Experts and Participants

There’s a problem with the title of this post if we think of experts and participants as being some sort of dichotomy. So I’ll try and clear up any misunderstanding right now. If participants are not experts, then why are we allowing them to participate in solving a problem, generating ideas or planning a strategy? We have to be particularly careful of suggesting that participants are anything less than experts with regard to the question a facilitation poses. We need participant thought and participant input. A facilitated process is not a training or other learning process, in which it is our job as facilitator to impart expert knowledge onto non-expert learners. It’s about calling on participants’ experience, knowledge and innovation to create new, unique results. If we allow the dichotomy to persist, participants will be reduced to those who sit and ask questions and applaud at the end.

However, it may still be sensible and necessary to involve “other” experts in a facilitated group process. There are several reasons for this:

  • The group of participants has requested external (and maybe neutral) expertise to help mediate differing views or conflicting opinions.
  • The facilitated process is embedded in a broader process, which needs to be explained.
  • A specific question (i.e. financing projects, press work, political decision making process, technical matter) needs to be temporarily addressed by an expert in order for the group to continue working.
  • etc. etc.

Generally, the expertise required to solve the group’s problem or reach the group’s common result should be contained in the group. The most important attribute of a facilitator is his/her confidence and trust in the group’s capability to solve problems and come up with good ideas. If we, as facilitators, start doubting the group’s expertise too much, the group will push responsibility for its results from it (“We’re not qualified to answer that…”) and rely on the experts who’ve not managed to provide the answers in the first place!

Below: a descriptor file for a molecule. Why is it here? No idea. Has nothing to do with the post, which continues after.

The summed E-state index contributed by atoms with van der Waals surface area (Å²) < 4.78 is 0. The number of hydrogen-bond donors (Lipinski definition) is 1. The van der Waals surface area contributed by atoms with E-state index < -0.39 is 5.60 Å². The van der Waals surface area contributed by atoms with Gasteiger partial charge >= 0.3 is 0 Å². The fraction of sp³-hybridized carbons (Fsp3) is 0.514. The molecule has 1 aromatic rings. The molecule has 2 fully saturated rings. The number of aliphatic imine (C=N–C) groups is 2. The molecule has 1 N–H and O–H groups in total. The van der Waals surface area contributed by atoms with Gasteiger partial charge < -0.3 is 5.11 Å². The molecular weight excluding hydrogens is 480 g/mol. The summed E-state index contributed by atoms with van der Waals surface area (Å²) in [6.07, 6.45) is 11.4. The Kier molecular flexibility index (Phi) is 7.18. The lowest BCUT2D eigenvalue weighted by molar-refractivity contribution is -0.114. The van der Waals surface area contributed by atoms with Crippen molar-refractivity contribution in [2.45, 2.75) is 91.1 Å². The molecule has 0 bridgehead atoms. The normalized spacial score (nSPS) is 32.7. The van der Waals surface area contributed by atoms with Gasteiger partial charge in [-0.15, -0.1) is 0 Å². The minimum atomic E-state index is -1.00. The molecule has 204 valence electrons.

Trust in the process and trust in the group.


3 thoughts on “Experts and Participants

  1. Shawn Cunningham

    I feel quite strong that as facilitators, we should always make it clear to our participants when we want to make an expert input during a workshop. I then site down or take a less dominant position in the room and make my input. I agree with you that we should always remember that even if the participants are not technical gurus on a given workshop subject, that they are often the user-experts, or affected-experts.

    1. Natasha Walker Post author

      I do the same thing. I also think it’s important to say “I’d like to make an input on that issue,” and wait to get a basic “OK” from the participants. Of course, here we have to be doubly aware that our input may well be taken as a sort of “I know better” challenge. It’s so often the case that the user-experts or affected-experts as you say have much better and wiser answers for their own situation than we have from our learnings or knowledge of other situations.

  2. Nina Björstrand

    See, I told you I’d visit your blog. Looks great so far!

    I also promised to give you more info on the up-and-coming “twinkling” last time we met:

    “No one really knows why it goes by this name, but it’s basically a way for people to signal their agreement with what is being said without having to all put up their hands and get called on, just so they can say “I agree with what —– said.” Anyone who agrees with what the speaker is saying just opens their hands and wiggles their fingers in the air. This helps the speaker gauge the response to what they’re saying and allows the facilitator to assess the level of consensus within the group – if everyone’s twinkling, time to move on to the next item on the agenda!” (Source:

    For more info on different hand signs, see: (and wow, there’s loads of more homepages on the subject, but this one has a good overview)


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